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Jackets and Outerwear

By Mindy W. Toran

To create a lasting corporate impression, jackets may just be required. They certainly can't hurt. Especially when you consider the possibilities, because - let's face it - outerwear is always in.

In addition to being functional and fashionable, jackets and other outerwear items limit exposure to the elements, while at the same time increasing exposure of a company's logo. Neat trick.

These days, outerwear runs the gamut from fashionable windshirts to twill and microfiber jackets to workwear, weather-resistant items and casual wear (including fleece pullovers and vests, baseball jackets and reversible clothing).

The casual-yet-stylish look is much in demand. "The main trend we've seen in men's jackets is the open-bottom look," says Daryl E. Schumacher, president of id4u Jackets With Identity. "For the past 20 years, most men's jacket styles featured some sort of elasticized, gathered waist. About three years ago, the open bottom style began its presence in the youthful, urban market and has been gaining strength ever since."

In addition, the casual, oversized look has begun to catch on, leading to longer jackets that drop to the top of the hip rather than the waist. "This was very evident in the recent winter Olympics, where all U.S. participants were given an open bottom leather coat that dropped to mid-hip," Schumacher adds.

Performance products continue to be a major draw. Multi-functional fabrics - think wind-resistant, waterproof, stain-resistant, wash-and-wear - remain popular. "People are looking for fabrics treated to make them soil- and water-resistant, especially in the category of work wear," says Roger Carroll, vice president of marketing at King Louie International Inc./Time Out. "These garments are particularly appealing to unions and blue-collar industries, where the workforce works outdoors more frequently and therefore, needs protection from the elements, making jackets the logical choice for branded visibility of a logo." Schools and professional organizations, insurance companies, investment bankers, rental car agencies, and golf courses are also key buyers of outerwear.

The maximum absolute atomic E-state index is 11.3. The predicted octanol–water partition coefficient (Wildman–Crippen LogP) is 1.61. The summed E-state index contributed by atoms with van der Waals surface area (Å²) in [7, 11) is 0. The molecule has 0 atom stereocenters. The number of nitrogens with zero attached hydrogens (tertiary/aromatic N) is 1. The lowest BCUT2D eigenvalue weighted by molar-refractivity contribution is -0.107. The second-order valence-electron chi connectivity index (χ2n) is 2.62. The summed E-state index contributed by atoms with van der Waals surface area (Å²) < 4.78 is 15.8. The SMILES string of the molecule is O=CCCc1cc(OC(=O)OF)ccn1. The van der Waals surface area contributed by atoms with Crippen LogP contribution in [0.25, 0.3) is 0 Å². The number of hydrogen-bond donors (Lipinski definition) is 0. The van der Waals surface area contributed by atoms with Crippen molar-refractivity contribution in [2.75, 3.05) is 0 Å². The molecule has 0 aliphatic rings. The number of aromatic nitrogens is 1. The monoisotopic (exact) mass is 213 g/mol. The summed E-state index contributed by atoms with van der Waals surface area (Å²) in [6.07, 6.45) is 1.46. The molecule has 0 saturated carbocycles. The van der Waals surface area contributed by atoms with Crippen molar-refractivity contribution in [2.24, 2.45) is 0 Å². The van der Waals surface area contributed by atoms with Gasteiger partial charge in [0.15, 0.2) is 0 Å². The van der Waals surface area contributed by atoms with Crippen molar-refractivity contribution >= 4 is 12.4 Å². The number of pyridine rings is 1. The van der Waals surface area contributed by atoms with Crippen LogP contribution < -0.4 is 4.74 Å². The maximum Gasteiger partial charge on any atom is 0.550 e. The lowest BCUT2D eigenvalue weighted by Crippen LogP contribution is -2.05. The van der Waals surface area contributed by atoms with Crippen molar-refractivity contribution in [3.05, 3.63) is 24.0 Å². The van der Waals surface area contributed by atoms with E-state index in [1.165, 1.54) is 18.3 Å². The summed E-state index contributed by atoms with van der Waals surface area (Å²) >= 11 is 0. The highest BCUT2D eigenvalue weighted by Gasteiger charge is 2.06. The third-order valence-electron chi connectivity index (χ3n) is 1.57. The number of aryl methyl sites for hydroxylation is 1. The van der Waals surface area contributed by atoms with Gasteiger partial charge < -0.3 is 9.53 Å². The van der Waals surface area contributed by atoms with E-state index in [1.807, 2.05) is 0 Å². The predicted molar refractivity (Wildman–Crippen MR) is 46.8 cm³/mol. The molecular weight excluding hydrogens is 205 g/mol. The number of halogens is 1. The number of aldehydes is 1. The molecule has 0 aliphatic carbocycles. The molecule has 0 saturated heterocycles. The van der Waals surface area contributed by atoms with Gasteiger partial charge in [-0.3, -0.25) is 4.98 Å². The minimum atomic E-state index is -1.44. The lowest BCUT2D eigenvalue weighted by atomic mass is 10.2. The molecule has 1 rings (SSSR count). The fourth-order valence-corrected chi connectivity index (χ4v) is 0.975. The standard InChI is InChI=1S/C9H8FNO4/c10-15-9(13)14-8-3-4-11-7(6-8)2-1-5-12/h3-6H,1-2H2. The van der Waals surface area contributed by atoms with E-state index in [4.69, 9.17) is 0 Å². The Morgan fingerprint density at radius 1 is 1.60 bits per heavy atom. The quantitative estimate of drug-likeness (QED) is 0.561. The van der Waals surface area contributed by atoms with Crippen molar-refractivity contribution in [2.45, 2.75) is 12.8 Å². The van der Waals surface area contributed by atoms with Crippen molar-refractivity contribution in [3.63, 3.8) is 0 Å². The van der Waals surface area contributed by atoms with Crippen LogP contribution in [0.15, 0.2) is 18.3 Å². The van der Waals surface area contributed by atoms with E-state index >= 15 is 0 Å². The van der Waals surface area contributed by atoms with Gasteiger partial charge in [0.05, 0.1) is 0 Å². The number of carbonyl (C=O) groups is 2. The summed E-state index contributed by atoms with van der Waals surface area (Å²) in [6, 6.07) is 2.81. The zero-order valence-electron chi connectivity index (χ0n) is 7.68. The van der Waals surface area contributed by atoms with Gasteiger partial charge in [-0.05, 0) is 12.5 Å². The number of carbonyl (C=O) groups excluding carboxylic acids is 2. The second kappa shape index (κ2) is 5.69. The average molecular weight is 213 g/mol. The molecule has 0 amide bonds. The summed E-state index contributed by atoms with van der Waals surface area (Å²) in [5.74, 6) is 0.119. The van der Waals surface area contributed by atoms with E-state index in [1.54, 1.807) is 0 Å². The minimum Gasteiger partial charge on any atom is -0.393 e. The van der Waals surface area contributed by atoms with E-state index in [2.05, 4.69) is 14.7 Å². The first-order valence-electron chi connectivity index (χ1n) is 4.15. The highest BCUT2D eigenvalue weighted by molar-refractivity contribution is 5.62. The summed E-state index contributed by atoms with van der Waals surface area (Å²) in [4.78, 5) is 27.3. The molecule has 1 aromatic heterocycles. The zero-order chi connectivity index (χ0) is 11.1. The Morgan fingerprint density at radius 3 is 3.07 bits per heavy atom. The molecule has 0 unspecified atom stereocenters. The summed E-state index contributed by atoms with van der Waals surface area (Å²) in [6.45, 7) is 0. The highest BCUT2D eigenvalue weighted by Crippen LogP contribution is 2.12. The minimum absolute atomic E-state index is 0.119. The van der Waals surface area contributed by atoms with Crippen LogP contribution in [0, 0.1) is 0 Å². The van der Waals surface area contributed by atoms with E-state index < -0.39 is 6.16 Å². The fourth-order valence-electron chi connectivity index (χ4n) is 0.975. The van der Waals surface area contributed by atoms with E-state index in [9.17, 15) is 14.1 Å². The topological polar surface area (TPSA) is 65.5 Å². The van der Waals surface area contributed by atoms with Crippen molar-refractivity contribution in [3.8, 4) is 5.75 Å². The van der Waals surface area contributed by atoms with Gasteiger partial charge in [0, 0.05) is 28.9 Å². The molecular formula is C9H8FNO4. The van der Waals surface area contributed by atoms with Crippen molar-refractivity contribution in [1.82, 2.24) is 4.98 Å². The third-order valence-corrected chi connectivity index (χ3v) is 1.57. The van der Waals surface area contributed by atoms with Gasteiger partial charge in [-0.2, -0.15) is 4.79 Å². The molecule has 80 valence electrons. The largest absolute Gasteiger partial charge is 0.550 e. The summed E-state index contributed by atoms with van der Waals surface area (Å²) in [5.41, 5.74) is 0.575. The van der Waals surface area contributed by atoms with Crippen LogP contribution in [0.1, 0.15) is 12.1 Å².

Corporations tend to look for heavy-brushed twill, micro-fiber and soft leather. A huge trend for corporate America has been to dovetail with the auto-racing world through some sort of sponsorship. "As a result, companies are incorporating racing themes into their outerwear premiums for their employees and clients," Schumacher says.

Other trends: Tone-on-tone embroidery and the placement of logos on sleeves and the back of the neck create an appealing look without being ostentatious. Clean finish embroidery is also in demand. Dual-purpose embroidery pockets (available on many items) allow decorators to embroider a jacket without marring the lining and double as functional, inside-zippered pockets.

"Logos can be monogrammed or embroidered discreetly on the inside of the jacket while hiding the embroidery backing in the inside of a pocket. This trend is particularly popular for higher-end fabrics and more expensive jackets," says Gina Barreca, marketing communications manager at Vantage Custom Classics.

The bottom line: There are so many styles and options available that outerwear will always be "in." The appeal of these items will never wear out, no matter how much they're worn.

COPYRIGHT © 2003 The Advertising Specialty Institute. All rights reserved.
Mindy W. Toran

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